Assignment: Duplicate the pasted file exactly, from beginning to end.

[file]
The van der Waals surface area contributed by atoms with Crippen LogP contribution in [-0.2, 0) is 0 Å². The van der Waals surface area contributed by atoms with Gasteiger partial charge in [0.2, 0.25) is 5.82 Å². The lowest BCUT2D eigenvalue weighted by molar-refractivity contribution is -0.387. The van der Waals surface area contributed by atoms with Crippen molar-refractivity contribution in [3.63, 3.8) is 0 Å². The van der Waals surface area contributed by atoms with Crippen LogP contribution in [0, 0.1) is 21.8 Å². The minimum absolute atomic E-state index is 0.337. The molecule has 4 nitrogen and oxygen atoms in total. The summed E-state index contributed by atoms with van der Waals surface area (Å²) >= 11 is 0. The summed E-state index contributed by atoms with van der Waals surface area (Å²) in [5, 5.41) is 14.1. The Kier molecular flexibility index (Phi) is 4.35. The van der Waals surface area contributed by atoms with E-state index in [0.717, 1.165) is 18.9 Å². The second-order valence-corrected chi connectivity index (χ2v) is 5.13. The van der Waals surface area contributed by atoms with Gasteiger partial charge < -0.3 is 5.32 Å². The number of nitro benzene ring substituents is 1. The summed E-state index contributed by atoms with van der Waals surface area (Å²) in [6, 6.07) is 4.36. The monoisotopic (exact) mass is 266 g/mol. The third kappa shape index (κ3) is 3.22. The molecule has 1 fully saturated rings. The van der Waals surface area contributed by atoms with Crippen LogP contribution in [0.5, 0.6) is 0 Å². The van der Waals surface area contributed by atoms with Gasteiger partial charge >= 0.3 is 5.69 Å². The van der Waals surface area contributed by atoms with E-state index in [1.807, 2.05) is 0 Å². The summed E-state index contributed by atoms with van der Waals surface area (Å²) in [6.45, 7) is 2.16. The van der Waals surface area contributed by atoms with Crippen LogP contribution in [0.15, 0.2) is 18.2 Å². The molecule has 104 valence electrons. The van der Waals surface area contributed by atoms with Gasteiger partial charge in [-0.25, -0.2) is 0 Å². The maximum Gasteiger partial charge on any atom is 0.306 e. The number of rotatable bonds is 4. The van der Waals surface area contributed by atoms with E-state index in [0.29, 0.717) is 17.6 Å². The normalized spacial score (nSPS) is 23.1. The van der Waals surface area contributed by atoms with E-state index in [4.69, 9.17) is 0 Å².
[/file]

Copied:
The van der Waals surface area contributed by atoms with Crippen LogP contribution in [-0.2, 0) is 0 Å². The van der Waals surface area contributed by atoms with Gasteiger partial charge in [0.2, 0.25) is 5.82 Å². The lowest BCUT2D eigenvalue weighted by molar-refractivity contribution is -0.387. The van der Waals surface area contributed by atoms with Crippen molar-refractivity contribution in [3.63, 3.8) is 0 Å². The van der Waals surface area contributed by atoms with Crippen LogP contribution in [0, 0.1) is 21.8 Å². The minimum absolute atomic E-state index is 0.337. The molecule has 4 nitrogen and oxygen atoms in total. The summed E-state index contributed by atoms with van der Waals surface area (Å²) >= 11 is 0. The summed E-state index contributed by atoms with van der Waals surface area (Å²) in [5, 5.41) is 14.1. The Kier molecular flexibility index (Phi) is 4.35. The van der Waals surface area contributed by atoms with E-state index in [0.717, 1.165) is 18.9 Å². The second-order valence-corrected chi connectivity index (χ2v) is 5.13. The van der Waals surface area contributed by atoms with Gasteiger partial charge < -0.3 is 5.32 Å². The number of nitro benzene ring substituents is 1. The summed E-state index contributed by atoms with van der Waals surface area (Å²) in [6, 6.07) is 4.36. The monoisotopic (exact) mass is 266 g/mol. The third kappa shape index (κ3) is 3.22. The molecule has 1 fully saturated rings. The van der Waals surface area contributed by atoms with Crippen LogP contribution in [0.5, 0.6) is 0 Å². The van der Waals surface area contributed by atoms with Gasteiger partial charge >= 0.3 is 5.69 Å². The van der Waals surface area contributed by atoms with E-state index in [1.807, 2.05) is 0 Å². The summed E-state index contributed by atoms with van der Waals surface area (Å²) in [6.45, 7) is 2.16. The van der Waals surface area contributed by atoms with Crippen LogP contribution in [0.15, 0.2) is 18.2 Å². The molecule has 104 valence electrons. The van der Waals surface area contributed by atoms with Gasteiger partial charge in [-0.25, -0.2) is 0 Å². The maximum Gasteiger partial charge on any atom is 0.306 e. The number of rotatable bonds is 4. The van der Waals surface area contributed by atoms with E-state index in [0.29, 0.717) is 17.6 Å². The normalized spacial score (nSPS) is 23.1. The van der Waals surface area contributed by atoms with E-state index in [4.69, 9.17) is 0 Å².